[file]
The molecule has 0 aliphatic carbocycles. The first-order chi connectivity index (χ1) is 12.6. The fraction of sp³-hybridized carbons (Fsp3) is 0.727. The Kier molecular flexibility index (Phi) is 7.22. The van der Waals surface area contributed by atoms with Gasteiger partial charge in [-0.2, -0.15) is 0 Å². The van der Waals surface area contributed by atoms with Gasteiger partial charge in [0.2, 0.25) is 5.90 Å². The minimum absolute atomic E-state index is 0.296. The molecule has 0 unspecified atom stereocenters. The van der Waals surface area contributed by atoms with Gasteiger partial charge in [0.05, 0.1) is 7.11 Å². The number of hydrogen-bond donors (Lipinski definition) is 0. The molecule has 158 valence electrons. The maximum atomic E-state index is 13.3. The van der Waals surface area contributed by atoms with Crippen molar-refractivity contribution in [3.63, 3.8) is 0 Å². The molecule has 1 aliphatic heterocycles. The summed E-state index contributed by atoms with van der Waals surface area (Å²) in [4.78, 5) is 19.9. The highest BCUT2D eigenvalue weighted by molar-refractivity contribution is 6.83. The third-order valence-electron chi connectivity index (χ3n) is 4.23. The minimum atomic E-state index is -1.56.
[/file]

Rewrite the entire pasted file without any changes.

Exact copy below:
The molecule has 0 aliphatic carbocycles. The first-order chi connectivity index (χ1) is 12.6. The fraction of sp³-hybridized carbons (Fsp3) is 0.727. The Kier molecular flexibility index (Phi) is 7.22. The van der Waals surface area contributed by atoms with Gasteiger partial charge in [-0.2, -0.15) is 0 Å². The van der Waals surface area contributed by atoms with Gasteiger partial charge in [0.2, 0.25) is 5.90 Å². The minimum absolute atomic E-state index is 0.296. The molecule has 0 unspecified atom stereocenters. The van der Waals surface area contributed by atoms with Gasteiger partial charge in [0.05, 0.1) is 7.11 Å². The number of hydrogen-bond donors (Lipinski definition) is 0. The molecule has 158 valence electrons. The maximum atomic E-state index is 13.3. The van der Waals surface area contributed by atoms with Crippen molar-refractivity contribution in [3.63, 3.8) is 0 Å². The molecule has 1 aliphatic heterocycles. The summed E-state index contributed by atoms with van der Waals surface area (Å²) in [4.78, 5) is 19.9. The highest BCUT2D eigenvalue weighted by molar-refractivity contribution is 6.83. The third-order valence-electron chi connectivity index (χ3n) is 4.23. The minimum atomic E-state index is -1.56.